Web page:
In Functional Range Release we are taught to have a systematic approach and thought process when we are assessing a client or patient.
Whether it is utilizing the Functional Range Assessment or a more hands-on approach with an FR soft tissue assessment, our findings should guide us in the same direction.
We are taught to treat what is appropriate, not chase symptoms, mash it on a ball, or "break things up."
It is important to recognize when FR soft tissue treatment is appropriate so that we can properly influence tissues to begin (or continue) the adaptation process at the cellular level of the tissues.
Understanding that above all else, normalizing a joint's function is of paramount importance. An aberrant or poorly functioning joint will create aberrant tissue surrounding that joint.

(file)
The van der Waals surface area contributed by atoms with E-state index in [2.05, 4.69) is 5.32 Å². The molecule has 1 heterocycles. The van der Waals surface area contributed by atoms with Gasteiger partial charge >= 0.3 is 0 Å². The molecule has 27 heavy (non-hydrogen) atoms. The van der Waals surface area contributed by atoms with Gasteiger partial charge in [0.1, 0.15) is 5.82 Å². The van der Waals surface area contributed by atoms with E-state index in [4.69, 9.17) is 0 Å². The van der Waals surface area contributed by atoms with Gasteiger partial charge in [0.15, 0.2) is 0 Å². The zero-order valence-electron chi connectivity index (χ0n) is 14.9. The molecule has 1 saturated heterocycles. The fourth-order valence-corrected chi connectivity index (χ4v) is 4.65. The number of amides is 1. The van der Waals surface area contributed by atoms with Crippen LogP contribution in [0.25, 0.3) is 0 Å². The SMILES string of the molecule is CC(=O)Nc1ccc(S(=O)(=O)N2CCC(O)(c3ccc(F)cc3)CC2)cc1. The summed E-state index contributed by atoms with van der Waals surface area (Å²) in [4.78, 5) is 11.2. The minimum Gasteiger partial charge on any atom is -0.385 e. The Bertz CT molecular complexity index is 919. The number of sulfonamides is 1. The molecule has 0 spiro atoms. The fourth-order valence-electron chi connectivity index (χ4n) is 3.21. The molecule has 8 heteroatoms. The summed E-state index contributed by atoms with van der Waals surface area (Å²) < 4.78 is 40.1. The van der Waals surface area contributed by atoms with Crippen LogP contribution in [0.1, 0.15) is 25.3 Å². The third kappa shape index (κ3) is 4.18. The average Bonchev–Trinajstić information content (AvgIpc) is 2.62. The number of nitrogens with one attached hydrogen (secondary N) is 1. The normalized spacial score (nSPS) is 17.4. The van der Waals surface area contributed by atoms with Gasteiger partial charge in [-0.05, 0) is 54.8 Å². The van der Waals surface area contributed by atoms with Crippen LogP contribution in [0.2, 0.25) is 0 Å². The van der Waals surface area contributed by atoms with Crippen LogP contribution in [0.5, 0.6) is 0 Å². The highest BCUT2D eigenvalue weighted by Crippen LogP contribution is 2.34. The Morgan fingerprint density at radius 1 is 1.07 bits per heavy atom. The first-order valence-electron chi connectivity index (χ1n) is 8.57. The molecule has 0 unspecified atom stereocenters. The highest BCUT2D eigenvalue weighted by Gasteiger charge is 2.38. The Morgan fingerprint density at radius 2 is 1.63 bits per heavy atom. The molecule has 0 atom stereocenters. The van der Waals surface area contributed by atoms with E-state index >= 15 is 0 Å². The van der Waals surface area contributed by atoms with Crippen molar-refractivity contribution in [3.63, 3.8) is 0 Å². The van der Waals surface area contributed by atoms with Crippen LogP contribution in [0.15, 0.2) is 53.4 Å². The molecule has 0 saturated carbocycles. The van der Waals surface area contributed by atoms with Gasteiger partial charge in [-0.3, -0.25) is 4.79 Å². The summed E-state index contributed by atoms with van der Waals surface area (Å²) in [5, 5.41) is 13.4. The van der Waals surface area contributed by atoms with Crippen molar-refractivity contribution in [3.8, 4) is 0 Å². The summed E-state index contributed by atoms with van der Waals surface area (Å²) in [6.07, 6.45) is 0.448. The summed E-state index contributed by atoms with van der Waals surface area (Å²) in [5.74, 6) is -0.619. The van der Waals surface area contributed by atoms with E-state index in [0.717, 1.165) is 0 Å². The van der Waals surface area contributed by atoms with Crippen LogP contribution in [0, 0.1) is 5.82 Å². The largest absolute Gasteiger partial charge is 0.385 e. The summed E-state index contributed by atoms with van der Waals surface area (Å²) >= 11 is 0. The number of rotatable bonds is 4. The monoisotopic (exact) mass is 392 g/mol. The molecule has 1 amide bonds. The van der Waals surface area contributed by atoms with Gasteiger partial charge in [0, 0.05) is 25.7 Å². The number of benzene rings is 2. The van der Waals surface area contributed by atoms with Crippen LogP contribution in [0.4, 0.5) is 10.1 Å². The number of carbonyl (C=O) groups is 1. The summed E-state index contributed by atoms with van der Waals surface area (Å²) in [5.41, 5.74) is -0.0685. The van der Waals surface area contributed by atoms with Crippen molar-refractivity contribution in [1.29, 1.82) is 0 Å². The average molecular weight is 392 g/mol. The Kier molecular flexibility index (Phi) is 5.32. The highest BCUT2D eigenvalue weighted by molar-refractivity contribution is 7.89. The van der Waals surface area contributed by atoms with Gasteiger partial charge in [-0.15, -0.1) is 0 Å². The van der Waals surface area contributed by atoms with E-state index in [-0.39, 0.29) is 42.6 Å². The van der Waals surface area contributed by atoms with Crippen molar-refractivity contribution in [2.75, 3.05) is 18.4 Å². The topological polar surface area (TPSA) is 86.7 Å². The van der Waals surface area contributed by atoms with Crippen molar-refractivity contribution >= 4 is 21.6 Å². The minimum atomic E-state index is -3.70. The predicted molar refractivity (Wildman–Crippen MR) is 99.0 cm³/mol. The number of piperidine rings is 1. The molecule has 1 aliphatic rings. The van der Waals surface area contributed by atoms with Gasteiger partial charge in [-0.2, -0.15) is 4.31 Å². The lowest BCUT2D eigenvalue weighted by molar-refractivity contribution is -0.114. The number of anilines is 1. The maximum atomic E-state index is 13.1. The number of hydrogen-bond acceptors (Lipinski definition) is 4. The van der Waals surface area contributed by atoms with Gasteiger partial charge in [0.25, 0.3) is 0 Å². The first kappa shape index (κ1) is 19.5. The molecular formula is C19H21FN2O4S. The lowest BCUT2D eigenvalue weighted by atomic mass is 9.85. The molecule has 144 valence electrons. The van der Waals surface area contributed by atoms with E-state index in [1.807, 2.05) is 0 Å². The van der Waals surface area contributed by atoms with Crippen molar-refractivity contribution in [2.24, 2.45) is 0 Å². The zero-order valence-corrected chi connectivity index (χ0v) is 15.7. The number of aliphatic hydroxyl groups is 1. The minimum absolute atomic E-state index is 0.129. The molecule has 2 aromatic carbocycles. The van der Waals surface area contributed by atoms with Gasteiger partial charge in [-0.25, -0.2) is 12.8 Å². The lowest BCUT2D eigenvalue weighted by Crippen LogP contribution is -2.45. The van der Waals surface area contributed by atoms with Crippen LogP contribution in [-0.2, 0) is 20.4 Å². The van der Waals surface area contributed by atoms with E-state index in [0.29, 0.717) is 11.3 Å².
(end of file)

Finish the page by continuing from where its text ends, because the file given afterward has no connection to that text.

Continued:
Using a specific joint assessment such as active Controlled Articular Rotations (CARs), we can assess the quality of movement or general physical capacity of that particular joint. Combining that with passive CARs whereby we can use our hands to feel for any tissue based limitations to the movement guides the intervention process.
As a manual practitioner we must judge the “feel” of the motion and determine whether there is a hard stop at the end range? Is this associated with pain? Is there too much motion that is making the joint feel lax? Are there specific sod tissue findings such as neurological tightness or lines of tension?
The ability to appreciate these "dysfunctions" allows us to use our hands and our clinical mindset to create a hierarchy of the findings. Our goal is to communicate with the system by affecting specific elements of that system so will allow for better feedback to the CNS.
This provides the central nervous system with more options ( increase in joint mobility) to produce movement tasks or goals.
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